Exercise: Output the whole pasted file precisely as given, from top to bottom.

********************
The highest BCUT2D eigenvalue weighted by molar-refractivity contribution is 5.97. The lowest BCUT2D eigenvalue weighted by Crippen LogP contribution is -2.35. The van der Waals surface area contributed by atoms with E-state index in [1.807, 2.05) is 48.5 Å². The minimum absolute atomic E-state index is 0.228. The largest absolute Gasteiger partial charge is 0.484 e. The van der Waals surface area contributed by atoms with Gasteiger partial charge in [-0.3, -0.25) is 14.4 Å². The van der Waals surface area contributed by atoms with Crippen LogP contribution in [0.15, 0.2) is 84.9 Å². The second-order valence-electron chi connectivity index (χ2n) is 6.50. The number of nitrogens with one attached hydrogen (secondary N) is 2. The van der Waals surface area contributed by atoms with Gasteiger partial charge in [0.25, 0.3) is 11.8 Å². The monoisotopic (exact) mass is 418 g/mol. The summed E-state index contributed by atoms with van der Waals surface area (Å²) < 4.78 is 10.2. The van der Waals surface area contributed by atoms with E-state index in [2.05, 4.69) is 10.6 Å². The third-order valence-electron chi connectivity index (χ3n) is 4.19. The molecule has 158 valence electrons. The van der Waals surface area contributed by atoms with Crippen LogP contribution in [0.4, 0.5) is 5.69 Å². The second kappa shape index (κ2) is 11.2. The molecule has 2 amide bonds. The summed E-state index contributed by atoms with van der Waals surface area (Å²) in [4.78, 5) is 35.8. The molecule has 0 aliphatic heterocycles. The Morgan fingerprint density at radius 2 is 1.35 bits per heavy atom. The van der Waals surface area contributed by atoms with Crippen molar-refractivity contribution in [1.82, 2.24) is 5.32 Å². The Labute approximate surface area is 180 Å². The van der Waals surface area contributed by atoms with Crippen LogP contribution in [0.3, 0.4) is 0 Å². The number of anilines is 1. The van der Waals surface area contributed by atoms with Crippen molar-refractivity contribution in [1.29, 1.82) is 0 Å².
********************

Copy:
The highest BCUT2D eigenvalue weighted by molar-refractivity contribution is 5.97. The lowest BCUT2D eigenvalue weighted by Crippen LogP contribution is -2.35. The van der Waals surface area contributed by atoms with E-state index in [1.807, 2.05) is 48.5 Å². The minimum absolute atomic E-state index is 0.228. The largest absolute Gasteiger partial charge is 0.484 e. The van der Waals surface area contributed by atoms with Gasteiger partial charge in [-0.3, -0.25) is 14.4 Å². The van der Waals surface area contributed by atoms with Crippen LogP contribution in [0.15, 0.2) is 84.9 Å². The second-order valence-electron chi connectivity index (χ2n) is 6.50. The number of nitrogens with one attached hydrogen (secondary N) is 2. The van der Waals surface area contributed by atoms with Gasteiger partial charge in [0.25, 0.3) is 11.8 Å². The monoisotopic (exact) mass is 418 g/mol. The summed E-state index contributed by atoms with van der Waals surface area (Å²) < 4.78 is 10.2. The van der Waals surface area contributed by atoms with E-state index in [2.05, 4.69) is 10.6 Å². The third-order valence-electron chi connectivity index (χ3n) is 4.19. The molecule has 158 valence electrons. The van der Waals surface area contributed by atoms with Crippen LogP contribution in [0.4, 0.5) is 5.69 Å². The second kappa shape index (κ2) is 11.2. The molecule has 2 amide bonds. The summed E-state index contributed by atoms with van der Waals surface area (Å²) in [4.78, 5) is 35.8. The molecule has 0 aliphatic heterocycles. The Morgan fingerprint density at radius 2 is 1.35 bits per heavy atom. The van der Waals surface area contributed by atoms with Crippen molar-refractivity contribution in [1.82, 2.24) is 5.32 Å². The Labute approximate surface area is 180 Å². The van der Waals surface area contributed by atoms with Crippen LogP contribution in [0.3, 0.4) is 0 Å². The number of anilines is 1. The van der Waals surface area contributed by atoms with Crippen molar-refractivity contribution in [1.29, 1.82) is 0 Å².